Monday, July 25, 2016

Remarks on Recent Reads: The Getting Caught Up Edition

Happy Monday to you! My reading has been a bit sporadic, but I've managed to read some books in the past few months that I'd like to tell you about:

It's been awhile since I read Cold Comfort Farm by Stella Gibbons (originally published in 1932). What I recall about this book is that it's great fun and made me laugh out loud. The heroine is a likable young woman, Flora Poste. After the death of her parents, Flora leaves her life in London to move in with her distant relatives, the eccentric Starkadders, at Cold Comfort Farm near the village of Howling in Sussex. Flora sets about getting everything and everyone's lives in order. This was a fun read that I highly recommend.

In Excellent Women (originally published in 1952), Barbara Pym writes about human nature, lost love, repression and missed opportunities in a 1950s English village. We go into the world of Mildred Lathbury, the daughter of a clergyman. Life gets a bit more exciting when an anthropologist and his wife move to the village. I highly recommend this delightful novel.

Heat and Dust by Ruth Prawer Jhabvala (1975) is a recent acquisition that I found this past Saturday at a used book sale. I sat down on Saturday afternoon to read a couple of pages and couldn't stop until I finished. The writing is beautiful and the story compelling. Living in India in the early 1920s, Olivia is the beautiful but bored English housewife of hardworking civil servant, Douglas. She finds herself drawn to the charismatic, mysterious Indian prince Nawab, and it changes her life forever. The novel begins fifty years later with Olivia's step-granddaughter who has come to India to find answers about the mystery surrounding Olivia and the prince. Such a great novel! 

I was glad to find Little Face by Sophie Hannah (2006) as it's the first of the series that features detectives DC Simon Waterhouse and DS Charlie (Charlotte) Zailer. Alice Fancourt leaves her two week old baby alone with her husband, David, for a couple of hours to go to the gym. When she returns, she finds that the baby with her husband is not her daughter. Is her baby really missing, or is Alice suffering from postpartum depression? Then there is the mysterious death of David's first wife. The fact that DC Waterhouse had a relationship with Alice only complicates his somewhat difficult working relationship with DS Zailer. I highly recommend this novel.

Sixpence House: Lost in a Town of Books by Paul Collins (2004) is about the author's experiences living and working in one of my favorite places--the town of bookshops known as Hay-on-Wye in Wales. Although things have changed a little bit in Hay since the book was written, I enjoyed spending time in Collins' world and reading about a time when enigmatic bookseller Richard Booth was the self-proclaimed king of Hay-on-Wye. I highly recommend this book. 

The Secret Life of Bees by Sue Monk Kidd (2002) 
sat on my bookshelf for a lot of years before I finally read it, and it made me wonder what took me so long. The novel set in 1964 is the story of fourteen year old Lily Owens and her search to learn the truth about how her mother died. Lily and the woman who takes care of her, African-American Rosaleen, flee to Tiburton, South Carolina, a town that holds the answers that Lily seeks. Lily and Rosaleen are taken in by three beekeeping sisters. The characters are eccentric, and the story never boring. I came away with a new respect for beekeepers as well. I highly recommend this book.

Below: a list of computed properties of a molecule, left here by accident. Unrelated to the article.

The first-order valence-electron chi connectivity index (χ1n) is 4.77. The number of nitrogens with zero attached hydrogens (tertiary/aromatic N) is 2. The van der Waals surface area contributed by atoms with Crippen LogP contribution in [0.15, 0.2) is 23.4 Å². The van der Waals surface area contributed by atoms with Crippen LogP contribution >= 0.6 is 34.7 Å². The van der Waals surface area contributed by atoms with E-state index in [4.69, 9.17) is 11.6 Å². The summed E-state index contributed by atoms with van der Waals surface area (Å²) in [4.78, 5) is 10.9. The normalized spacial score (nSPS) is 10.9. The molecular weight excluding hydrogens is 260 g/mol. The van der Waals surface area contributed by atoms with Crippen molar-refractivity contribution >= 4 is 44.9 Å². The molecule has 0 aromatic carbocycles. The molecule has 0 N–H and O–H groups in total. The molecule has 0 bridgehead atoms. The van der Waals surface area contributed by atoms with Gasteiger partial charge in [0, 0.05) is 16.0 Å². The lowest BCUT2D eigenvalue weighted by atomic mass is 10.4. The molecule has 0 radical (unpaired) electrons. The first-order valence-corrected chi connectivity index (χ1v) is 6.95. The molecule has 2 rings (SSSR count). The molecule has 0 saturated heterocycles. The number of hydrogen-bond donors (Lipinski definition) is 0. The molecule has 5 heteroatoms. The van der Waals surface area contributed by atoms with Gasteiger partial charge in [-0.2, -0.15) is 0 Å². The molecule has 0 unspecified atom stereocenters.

They Came from SW19 by Nigel Williams (1993) isn't the kind of book I usually read, and I wasn't quite sure what to make of it. Set in the Wimbledon neighborhood of London, the narrator is fourteen year old Simon Britton. His father has died, and his mother is a member of the First Church of Christ the Spiritualist. One of the leaders of the church (a domineering and abusive man), his wife, and his teenage daughter move in with Simon and his mother. Simon is a self-proclaimed ufologist who thinks he has seen a ghostly apparition of his father. The narration of the book contains humor that at times reminded me of Sue Townsend's Adrian Mole books, but I couldn't quite suspend my disbelief for the ending of the book. 

Every time I read a novel by British writer Elizabeth Taylor, I decide it's my favorite. A View of the Harbour by Elizabeth Taylor (1947) is no exception. The novel takes place in Newby, a town on the English coast whose best days are behind it. Beth, a novelist, finds herself consumed with writing her latest book. Her husband, Robert, is a doctor who seemingly works long hours as well, but Beth is unaware that he's having an affair with her best friend, the divorcee Tory. Then there's Beth's troubled, perceptive and beautiful daughter, Prudence. A stranger comes to town in the form of Bertram who is an artist. He enters their lives and the lives of others in town, and things will never be the same. I loved the writing, the plot, the humor, the pathos, and of course, Taylor's trademark light touch. I highly recommend A View of the Harbour.

Have you read any of these books? I'd love to know what you think. What are you reading this week?


  1. We like some of the same books. I have Sixpence House and have not read it yet. Excellent Women is a gem and now I want to read Heat and Dust and Little Face. Thanks for the ideas.

  2. I loved Sixpence House...I've wanted to go to Hay-On-Wye ever since. :) And Excellent Women is my favorite Barbara Pym novel. (Oh, and I'm hoping to read Cold Comfort Farm before the end of the's on my list.)

  3. I've only read Secret Life of Bees and it was when it first came out. I did like it though.

  4. I've read Secret Live of Bees and Sixpence. My reading list has just grown! Happy Reading!

  5. I need to read some of these too! Excellent Women is on my shelf.